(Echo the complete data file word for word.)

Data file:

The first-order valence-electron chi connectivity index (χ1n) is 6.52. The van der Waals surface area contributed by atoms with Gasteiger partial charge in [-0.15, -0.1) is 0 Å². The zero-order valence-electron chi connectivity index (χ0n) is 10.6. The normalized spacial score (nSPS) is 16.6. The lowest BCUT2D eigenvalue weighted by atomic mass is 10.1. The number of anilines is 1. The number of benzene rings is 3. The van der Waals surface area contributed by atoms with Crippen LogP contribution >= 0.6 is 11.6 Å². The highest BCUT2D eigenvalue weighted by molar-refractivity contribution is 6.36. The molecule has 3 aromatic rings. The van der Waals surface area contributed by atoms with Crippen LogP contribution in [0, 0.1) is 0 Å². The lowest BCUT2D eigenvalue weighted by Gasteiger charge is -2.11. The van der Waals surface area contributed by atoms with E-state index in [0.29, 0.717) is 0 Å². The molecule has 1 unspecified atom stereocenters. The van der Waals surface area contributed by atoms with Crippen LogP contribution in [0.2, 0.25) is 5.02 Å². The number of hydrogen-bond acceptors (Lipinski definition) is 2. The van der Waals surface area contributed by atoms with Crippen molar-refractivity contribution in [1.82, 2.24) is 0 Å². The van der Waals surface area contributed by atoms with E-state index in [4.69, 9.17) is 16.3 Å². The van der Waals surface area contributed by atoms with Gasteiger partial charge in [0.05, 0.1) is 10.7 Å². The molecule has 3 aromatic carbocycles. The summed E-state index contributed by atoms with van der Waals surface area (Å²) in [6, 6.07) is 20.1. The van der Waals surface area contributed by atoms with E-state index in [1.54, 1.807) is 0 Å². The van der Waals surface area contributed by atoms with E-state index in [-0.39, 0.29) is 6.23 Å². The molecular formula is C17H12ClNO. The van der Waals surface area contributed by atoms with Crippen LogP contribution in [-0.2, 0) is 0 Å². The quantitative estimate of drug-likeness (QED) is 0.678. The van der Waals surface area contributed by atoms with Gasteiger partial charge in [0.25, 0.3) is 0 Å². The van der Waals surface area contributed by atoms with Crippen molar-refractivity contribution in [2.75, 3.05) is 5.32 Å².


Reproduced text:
The first-order valence-electron chi connectivity index (χ1n) is 6.52. The van der Waals surface area contributed by atoms with Gasteiger partial charge in [-0.15, -0.1) is 0 Å². The zero-order valence-electron chi connectivity index (χ0n) is 10.6. The normalized spacial score (nSPS) is 16.6. The lowest BCUT2D eigenvalue weighted by atomic mass is 10.1. The number of anilines is 1. The number of benzene rings is 3. The van der Waals surface area contributed by atoms with Crippen LogP contribution >= 0.6 is 11.6 Å². The highest BCUT2D eigenvalue weighted by molar-refractivity contribution is 6.36. The molecule has 3 aromatic rings. The van der Waals surface area contributed by atoms with Crippen LogP contribution in [0, 0.1) is 0 Å². The lowest BCUT2D eigenvalue weighted by Gasteiger charge is -2.11. The van der Waals surface area contributed by atoms with E-state index in [0.29, 0.717) is 0 Å². The molecule has 1 unspecified atom stereocenters. The van der Waals surface area contributed by atoms with Crippen LogP contribution in [0.2, 0.25) is 5.02 Å². The number of hydrogen-bond acceptors (Lipinski definition) is 2. The van der Waals surface area contributed by atoms with Crippen molar-refractivity contribution in [1.82, 2.24) is 0 Å². The van der Waals surface area contributed by atoms with E-state index in [4.69, 9.17) is 16.3 Å². The van der Waals surface area contributed by atoms with Gasteiger partial charge in [0.05, 0.1) is 10.7 Å². The molecule has 3 aromatic carbocycles. The summed E-state index contributed by atoms with van der Waals surface area (Å²) in [6, 6.07) is 20.1. The van der Waals surface area contributed by atoms with E-state index in [1.54, 1.807) is 0 Å². The van der Waals surface area contributed by atoms with E-state index in [-0.39, 0.29) is 6.23 Å². The molecular formula is C17H12ClNO. The van der Waals surface area contributed by atoms with Crippen LogP contribution in [-0.2, 0) is 0 Å². The quantitative estimate of drug-likeness (QED) is 0.678. The van der Waals surface area contributed by atoms with Gasteiger partial charge in [0.25, 0.3) is 0 Å². The van der Waals surface area contributed by atoms with Crippen molar-refractivity contribution in [2.75, 3.05) is 5.32 Å².